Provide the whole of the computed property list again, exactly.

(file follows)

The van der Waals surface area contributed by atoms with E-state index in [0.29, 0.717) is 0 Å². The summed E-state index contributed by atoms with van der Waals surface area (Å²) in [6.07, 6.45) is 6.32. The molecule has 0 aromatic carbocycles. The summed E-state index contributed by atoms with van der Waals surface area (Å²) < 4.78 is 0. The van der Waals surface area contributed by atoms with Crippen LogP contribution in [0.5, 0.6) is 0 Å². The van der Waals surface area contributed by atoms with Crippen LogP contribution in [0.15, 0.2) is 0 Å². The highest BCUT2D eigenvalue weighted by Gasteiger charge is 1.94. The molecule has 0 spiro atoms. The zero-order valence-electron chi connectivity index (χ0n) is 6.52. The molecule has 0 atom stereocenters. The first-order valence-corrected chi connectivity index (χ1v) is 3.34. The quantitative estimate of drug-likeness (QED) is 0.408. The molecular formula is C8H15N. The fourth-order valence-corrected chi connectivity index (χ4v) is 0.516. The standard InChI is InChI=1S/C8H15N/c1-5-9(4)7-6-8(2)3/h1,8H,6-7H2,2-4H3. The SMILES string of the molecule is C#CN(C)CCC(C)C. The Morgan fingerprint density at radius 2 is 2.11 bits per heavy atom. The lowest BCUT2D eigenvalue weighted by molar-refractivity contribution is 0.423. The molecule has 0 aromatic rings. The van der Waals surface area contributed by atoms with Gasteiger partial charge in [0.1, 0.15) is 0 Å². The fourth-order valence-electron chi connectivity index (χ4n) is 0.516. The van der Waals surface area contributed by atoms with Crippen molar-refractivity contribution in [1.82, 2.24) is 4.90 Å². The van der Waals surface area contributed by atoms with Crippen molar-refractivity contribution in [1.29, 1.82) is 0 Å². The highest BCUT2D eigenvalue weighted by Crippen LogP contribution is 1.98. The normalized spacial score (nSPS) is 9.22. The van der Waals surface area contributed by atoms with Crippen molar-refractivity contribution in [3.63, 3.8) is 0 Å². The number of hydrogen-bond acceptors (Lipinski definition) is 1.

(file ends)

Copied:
The van der Waals surface area contributed by atoms with E-state index in [0.29, 0.717) is 0 Å². The summed E-state index contributed by atoms with van der Waals surface area (Å²) in [6.07, 6.45) is 6.32. The molecule has 0 aromatic carbocycles. The summed E-state index contributed by atoms with van der Waals surface area (Å²) < 4.78 is 0. The van der Waals surface area contributed by atoms with Crippen LogP contribution in [0.5, 0.6) is 0 Å². The van der Waals surface area contributed by atoms with Crippen LogP contribution in [0.15, 0.2) is 0 Å². The highest BCUT2D eigenvalue weighted by Gasteiger charge is 1.94. The molecule has 0 spiro atoms. The zero-order valence-electron chi connectivity index (χ0n) is 6.52. The molecule has 0 atom stereocenters. The first-order valence-corrected chi connectivity index (χ1v) is 3.34. The quantitative estimate of drug-likeness (QED) is 0.408. The molecular formula is C8H15N. The fourth-order valence-corrected chi connectivity index (χ4v) is 0.516. The standard InChI is InChI=1S/C8H15N/c1-5-9(4)7-6-8(2)3/h1,8H,6-7H2,2-4H3. The SMILES string of the molecule is C#CN(C)CCC(C)C. The Morgan fingerprint density at radius 2 is 2.11 bits per heavy atom. The lowest BCUT2D eigenvalue weighted by molar-refractivity contribution is 0.423. The molecule has 0 aromatic rings. The van der Waals surface area contributed by atoms with Gasteiger partial charge in [0.1, 0.15) is 0 Å². The fourth-order valence-electron chi connectivity index (χ4n) is 0.516. The van der Waals surface area contributed by atoms with Crippen molar-refractivity contribution in [1.82, 2.24) is 4.90 Å². The van der Waals surface area contributed by atoms with Crippen molar-refractivity contribution in [1.29, 1.82) is 0 Å². The highest BCUT2D eigenvalue weighted by Crippen LogP contribution is 1.98. The normalized spacial score (nSPS) is 9.22. The van der Waals surface area contributed by atoms with Crippen molar-refractivity contribution in [3.63, 3.8) is 0 Å². The number of hydrogen-bond acceptors (Lipinski definition) is 1.